Sean, Terry and I ventured downtown Saturday evening to listen to several local bands perform in a benefit concert at the American Legion hall to help raise funds for Sara Warren. Wolfguard‘s lead guitarist, Steve Bequette, had reunited with former band mates to play a couple of sets as the old Junction Box band. Other local bands included Silas Dogan and Southern Reign. I must apologize for the blurriness of the two photos I took last night with my cell phone. If I’d been thinking, I would have brought my good Canon digital camera along to get back shots.
We were fashionably late, arriving just as Junction Box finished setting up their equipment. We missed hearing the Silas Dogan band, but enjoyed hearing Junction Box cover ‘Takin’ Care of Business’ (BTO), ‘Dreams’ (Molly Hatchett), ‘Gimme Three Steps’ (Lynard Skynard), ‘Three ‘Whiskey in a Bottle’ and other classic and southern rock favorites.
Between sets (Junction Box switched out the percussionist and bassist once each), raffle prizes were drawn. I had purchased a few tickets when we arrived, but didn’t expect to win anything. The third ticket drawn happened to be one of the ones I’d purchased, so I retrieved a nice golf or polo shirt sporting ‘Effen Vodka’ on one sleeve. Being a medium, I handed it to Terry.
After Junction Box wrapped up, Southern Reign took the stage again, but not before local guitar legend Eric Gassen (current project the Edge of Forever tribute band) treated us to a song that’s primarily a guitar solo … Nugent’s Stranglehold (also the first song I ever heard Terry play on his Ibanez Artist). Eric borrowed Steve’s guitar and Line 6 pedal while Southern Reign’s guitarist, bassist and percussionist provided the backup.
Southern Reign closed out the concert with a short set including ‘Can’t You See’ (Marshall Tucker Band), ‘Don’t Stop Believin’ (Journey), and ‘I’m the Only One’ (by Leavenworth’s very own Melissa Etheridge). Terry and I left, waving goodbye to the band, as they performed the last song of the evening ‘Sweet Child o’ Mine’ (Guns & Roses).
A few minutes later, we were on the road, headed south through Leavenworth and Lansing. Once back in the house, I removed the present my daughter and her boyfriend gave me for Christmas: opal earrings. Opals are my birthstone, since I’m an October baby.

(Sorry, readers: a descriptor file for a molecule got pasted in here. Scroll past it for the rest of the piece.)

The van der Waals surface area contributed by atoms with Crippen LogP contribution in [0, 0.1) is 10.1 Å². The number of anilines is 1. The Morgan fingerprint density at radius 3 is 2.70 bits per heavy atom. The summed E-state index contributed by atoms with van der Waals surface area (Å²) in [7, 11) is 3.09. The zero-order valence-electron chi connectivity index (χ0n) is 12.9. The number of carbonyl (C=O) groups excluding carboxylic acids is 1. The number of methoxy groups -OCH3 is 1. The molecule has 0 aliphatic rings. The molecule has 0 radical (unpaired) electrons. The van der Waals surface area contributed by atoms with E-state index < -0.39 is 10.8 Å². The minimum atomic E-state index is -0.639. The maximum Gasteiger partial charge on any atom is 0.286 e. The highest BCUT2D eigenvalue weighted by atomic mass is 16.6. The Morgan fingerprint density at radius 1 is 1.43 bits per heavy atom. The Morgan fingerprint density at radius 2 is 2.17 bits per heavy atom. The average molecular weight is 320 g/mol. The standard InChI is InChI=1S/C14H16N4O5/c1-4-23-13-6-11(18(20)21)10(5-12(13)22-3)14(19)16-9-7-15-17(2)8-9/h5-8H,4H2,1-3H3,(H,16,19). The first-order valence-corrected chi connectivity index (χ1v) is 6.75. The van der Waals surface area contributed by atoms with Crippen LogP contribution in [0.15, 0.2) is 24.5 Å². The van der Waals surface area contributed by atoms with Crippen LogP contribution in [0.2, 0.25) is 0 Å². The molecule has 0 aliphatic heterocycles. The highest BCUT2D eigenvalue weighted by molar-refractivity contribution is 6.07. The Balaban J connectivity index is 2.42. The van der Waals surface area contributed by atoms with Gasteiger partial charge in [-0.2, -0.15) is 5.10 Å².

We had a good time listening to some local Leavenworth talent and hopefully helped ease the burden for Sara Warren.
During the drive in to work today I heard one of my favorite Baroque music pieces, albeit not in performed as originally written or arranged. A piece of music history that lay forgotten for centuries and only a single original manuscript copy survives to this day. Rediscovered in the early 20th century, it’s popularity remains undimmed nearly another century later. I’m speaking of Pachelbel‘s Canon.
I can’t explain my reaction to this music. Just three notes into this song and my chest tightens, I have trouble breathing and my eyes tear up. No wonder this piece is wildly popular at weddings. And it doesn’t matter what form or genre morphs this music. The original genius and simple beauty always shines through.
My tiny bit of research this morning yielded an entire site devoted to this piece of music and how often it shows up in modern music. Admittedly, the chord progression contained in the Canon in D is very common (I -V-vi-iii-IV-I-ii-V). A few of the modern songs that caught my eye were:
- “Cryin” by Aerosmith
- “Let It Be” by the Beatles
- “Tunnel of Love” by Dire Straits
- “We’re Not Gonna Take It” by Twisted Sister
- “With or Without You” by U2
And I’m glad I clicked on the videos link there or I would have never watched this comedian’s rant on his cross to bear in Pachelbel’s Canon in D:
While I enjoyed TSO’s ‘Christmas Canon Rock’ version, I think, at the end of the day, what really puts a smile on my face and a zing in my spring, would be the ‘Ultimate Canon Rock’ as seen here: